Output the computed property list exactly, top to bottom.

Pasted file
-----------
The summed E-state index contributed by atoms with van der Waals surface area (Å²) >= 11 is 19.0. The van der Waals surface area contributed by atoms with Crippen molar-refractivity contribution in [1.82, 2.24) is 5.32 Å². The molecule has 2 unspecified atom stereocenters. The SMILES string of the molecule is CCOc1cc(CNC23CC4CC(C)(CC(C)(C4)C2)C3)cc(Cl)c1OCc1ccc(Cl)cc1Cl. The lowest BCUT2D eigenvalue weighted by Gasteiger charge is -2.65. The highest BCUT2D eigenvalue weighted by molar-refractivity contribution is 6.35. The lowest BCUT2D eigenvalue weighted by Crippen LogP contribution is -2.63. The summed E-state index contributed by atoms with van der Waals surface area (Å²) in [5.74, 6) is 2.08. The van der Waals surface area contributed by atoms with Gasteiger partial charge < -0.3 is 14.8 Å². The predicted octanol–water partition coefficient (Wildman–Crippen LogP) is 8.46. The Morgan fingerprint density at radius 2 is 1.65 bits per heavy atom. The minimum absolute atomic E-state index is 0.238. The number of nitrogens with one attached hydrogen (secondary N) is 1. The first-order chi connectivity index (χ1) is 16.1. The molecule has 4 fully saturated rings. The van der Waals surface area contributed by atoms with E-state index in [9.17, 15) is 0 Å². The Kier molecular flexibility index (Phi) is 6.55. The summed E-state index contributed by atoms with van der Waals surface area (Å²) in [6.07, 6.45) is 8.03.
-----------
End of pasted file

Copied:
The summed E-state index contributed by atoms with van der Waals surface area (Å²) >= 11 is 19.0. The van der Waals surface area contributed by atoms with Crippen molar-refractivity contribution in [1.82, 2.24) is 5.32 Å². The molecule has 2 unspecified atom stereocenters. The SMILES string of the molecule is CCOc1cc(CNC23CC4CC(C)(CC(C)(C4)C2)C3)cc(Cl)c1OCc1ccc(Cl)cc1Cl. The lowest BCUT2D eigenvalue weighted by Gasteiger charge is -2.65. The highest BCUT2D eigenvalue weighted by molar-refractivity contribution is 6.35. The lowest BCUT2D eigenvalue weighted by Crippen LogP contribution is -2.63. The summed E-state index contributed by atoms with van der Waals surface area (Å²) in [5.74, 6) is 2.08. The van der Waals surface area contributed by atoms with Gasteiger partial charge < -0.3 is 14.8 Å². The predicted octanol–water partition coefficient (Wildman–Crippen LogP) is 8.46. The Morgan fingerprint density at radius 2 is 1.65 bits per heavy atom. The minimum absolute atomic E-state index is 0.238. The number of nitrogens with one attached hydrogen (secondary N) is 1. The first-order chi connectivity index (χ1) is 16.1. The molecule has 4 fully saturated rings. The van der Waals surface area contributed by atoms with E-state index in [9.17, 15) is 0 Å². The Kier molecular flexibility index (Phi) is 6.55. The summed E-state index contributed by atoms with van der Waals surface area (Å²) in [6.07, 6.45) is 8.03.